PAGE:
spondylo- Look up spondylo- at Dictionary.com
before vowels spondyl-, comb form meaning "vertebrae," from Greek spondylos "a vertebra," in plural "the backbone," variant of sphondylos, of uncertain origin.
spondylolisthesis (n.) Look up spondylolisthesis at Dictionary.com
medical Latin, from Greek spondylos (see spondylo-) + oliothesis "dislocation, slipping."
spondylosis (n.) Look up spondylosis at Dictionary.com
1885, from Greek spondylos "vertebra" (see spondylo-) + -osis.
sponge (n.) Look up sponge at Dictionary.com
Old English sponge, spunge, from Latin spongia "a sponge," also "sea animal from which a sponge comes," from Greek spongia, related to spongos "sponge," of unknown origin. "Probably a loanword from a non-IE language, borrowed independently into Greek, Latin and Armenian in a form *sphong-" [de Vaan]. The Latin word is the source of Old Saxon spunsia, Middle Dutch spongie, Old French esponge, Spanish esponja, Italian spugna.

In English in reference to the marine animal from 1530s. To throw in the sponge "quit, submit" (1860) is from prizefighting, in reference to the sponges used to cleanse the faces of combatants between rounds (compare later throw in the towel). Sponge-cake is attested from 1808.
sponge (v.) Look up sponge at Dictionary.com
late 14c., "to soak up with a sponge," also (transitive) "to cleanse or wipe with a sponge," from sponge (n.). The slang sense of "to live in a parasitic manner, live at the expense of others" is attested from 1670s; sponger (n.) in this sense is from 1670s. Originally it was the victim who was the sponge (c. 1600), because he or she was being "squeezed." Intransitive sense "dive for sponges" is from 1881. Related: Sponged; sponging.
sponger (n.) Look up sponger at Dictionary.com
1670s, "parasite," agent noun from sponge (v.) in figurative sense. As a job on a cannon crew, by 1828.
spongiform (adj.) Look up spongiform at Dictionary.com
"resembling a sponge," 1774, from Latin spongia "sponge" (see sponge (n.)) + forma "form, shape" (see form (n.)).
spongy (adj.) Look up spongy at Dictionary.com
"soft, elastic," 1530s, from sponge (n.) + -y (2). Of hard material (especially bone) "open, porous," 1590s. Related: Sponginess.
sponsor (n.) Look up sponsor at Dictionary.com
1650s, from Late Latin sponsor "sponsor in baptism," in Latin "a surety, guarantee, bondsman," from sponsus, past participle of spondere "give assurance, promise solemnly" (see spondee). Sense of "person who pays for a radio (or, after 1947, TV) program" is first recorded 1931.
sponsor (v.) Look up sponsor at Dictionary.com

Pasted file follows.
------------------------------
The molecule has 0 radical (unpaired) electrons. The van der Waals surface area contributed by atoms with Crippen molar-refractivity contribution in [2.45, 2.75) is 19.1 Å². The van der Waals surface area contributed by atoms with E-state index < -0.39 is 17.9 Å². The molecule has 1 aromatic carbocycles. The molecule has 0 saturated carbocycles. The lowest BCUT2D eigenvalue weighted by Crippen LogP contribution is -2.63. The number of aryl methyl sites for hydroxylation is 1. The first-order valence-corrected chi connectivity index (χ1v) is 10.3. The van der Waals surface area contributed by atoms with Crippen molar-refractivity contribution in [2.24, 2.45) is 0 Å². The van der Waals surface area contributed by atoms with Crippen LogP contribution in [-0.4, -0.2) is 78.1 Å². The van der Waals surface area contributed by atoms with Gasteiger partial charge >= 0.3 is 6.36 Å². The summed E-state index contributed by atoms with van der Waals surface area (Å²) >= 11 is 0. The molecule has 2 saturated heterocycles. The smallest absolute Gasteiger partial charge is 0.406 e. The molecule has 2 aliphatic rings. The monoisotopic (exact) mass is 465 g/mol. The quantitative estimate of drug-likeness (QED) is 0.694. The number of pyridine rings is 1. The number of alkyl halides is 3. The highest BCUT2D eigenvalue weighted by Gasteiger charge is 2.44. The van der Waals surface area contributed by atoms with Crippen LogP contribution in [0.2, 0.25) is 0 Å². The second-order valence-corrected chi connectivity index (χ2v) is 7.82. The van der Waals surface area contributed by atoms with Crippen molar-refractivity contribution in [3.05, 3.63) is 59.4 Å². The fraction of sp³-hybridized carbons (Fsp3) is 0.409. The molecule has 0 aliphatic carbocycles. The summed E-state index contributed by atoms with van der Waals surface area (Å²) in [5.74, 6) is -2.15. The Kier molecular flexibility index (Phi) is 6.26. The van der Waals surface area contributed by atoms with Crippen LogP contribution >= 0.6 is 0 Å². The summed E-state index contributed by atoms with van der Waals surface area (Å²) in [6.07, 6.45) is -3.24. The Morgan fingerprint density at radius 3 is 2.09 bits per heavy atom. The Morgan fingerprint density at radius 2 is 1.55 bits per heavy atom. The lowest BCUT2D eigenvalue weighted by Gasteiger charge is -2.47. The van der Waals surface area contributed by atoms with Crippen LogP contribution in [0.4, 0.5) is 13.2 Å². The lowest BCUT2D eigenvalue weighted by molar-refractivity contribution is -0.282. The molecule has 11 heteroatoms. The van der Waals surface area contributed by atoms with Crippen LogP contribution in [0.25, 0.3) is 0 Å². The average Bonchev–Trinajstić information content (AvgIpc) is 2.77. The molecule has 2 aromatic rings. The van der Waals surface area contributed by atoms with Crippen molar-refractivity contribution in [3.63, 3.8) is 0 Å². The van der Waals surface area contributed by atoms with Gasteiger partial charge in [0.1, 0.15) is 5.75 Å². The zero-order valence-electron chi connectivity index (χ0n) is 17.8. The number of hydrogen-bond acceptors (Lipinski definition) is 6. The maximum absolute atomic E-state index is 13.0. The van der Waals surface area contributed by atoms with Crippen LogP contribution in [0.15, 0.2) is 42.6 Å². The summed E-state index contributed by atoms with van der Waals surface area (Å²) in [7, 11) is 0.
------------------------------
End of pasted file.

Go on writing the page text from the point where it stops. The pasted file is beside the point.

1884, "to favor or support," from sponsor (n.). Commercial broadcasting sense is from 1931. Related: Sponsored; sponsoring.
sponsorship (n.) Look up sponsorship at Dictionary.com
1753, from sponsor (n.) + -ship.
spontaneity (n.) Look up spontaneity at Dictionary.com
1650s, from French spontanéité or a native formation from spontaneous + -ity.
spontaneous (adj.) Look up spontaneous at Dictionary.com
1650s, "occurring without external stimulus," from Late Latin spontaneus "willing, of one's free will," from Latin (sua) sponte "of one's own accord, willingly;" of uncertain origin. Related: Spontaneously; spontaneousness. Used earlier of persons and characters, with a sense "acting of one's own accord" (c. 1200). Spontaneous combustion first attested 1795. Spontaneous generation (the phrase, not the feat) attested from 1650s.
spoof (n.) Look up spoof at Dictionary.com
"hoax, deception," 1889, from spouf (1884), name of a game invented by British comedian Arthur Roberts (1852-1933). Sense of "a parody, satirical skit or play" is first recorded 1958, from verb in this sense (1914).
spoof (v.) Look up spoof at Dictionary.com
1889, "to hoax, deceive, trick;" from 1914 as "to parody or satirize;" see spoof (n.). Related: Spoofed; spoofing.
spook (n.) Look up spook at Dictionary.com
1801, "spectre, apparition, ghost," from Dutch spook, from Middle Dutch spooc "spook, ghost," from a common Germanic source (German Spuk "ghost, apparition," Middle Low German spok "spook," Swedish spok "scarecrow," Norwegian spjok "ghost, specter," Danish spøg "joke"), of unknown origin. According to Klein's sources, possible outside connections include Lettish spigana "dragon, witch," spiganis "will o' the wisp," Lithuanian spingu, spingeti "to shine," Old Prussian spanksti "spark."

Meaning "undercover agent" is attested from 1942. The derogatory racial sense of "black person" is attested from 1940s, perhaps from notion of dark skin being difficult to see at night. Black pilots trained at Tuskegee Institute during World War II called themselves the Spookwaffe.
spook (v.) Look up spook at Dictionary.com
1867, "to walk or act like a ghost," from spook (n.). Meaning "to unnerve" is from 1935. Related: Spooked; spooking.
spooky (adj.) Look up spooky at Dictionary.com
1854, "frightening;" 1926, "easily frightened," from spook (n. or v.) + -y (2). Related: Spookily; spookiness.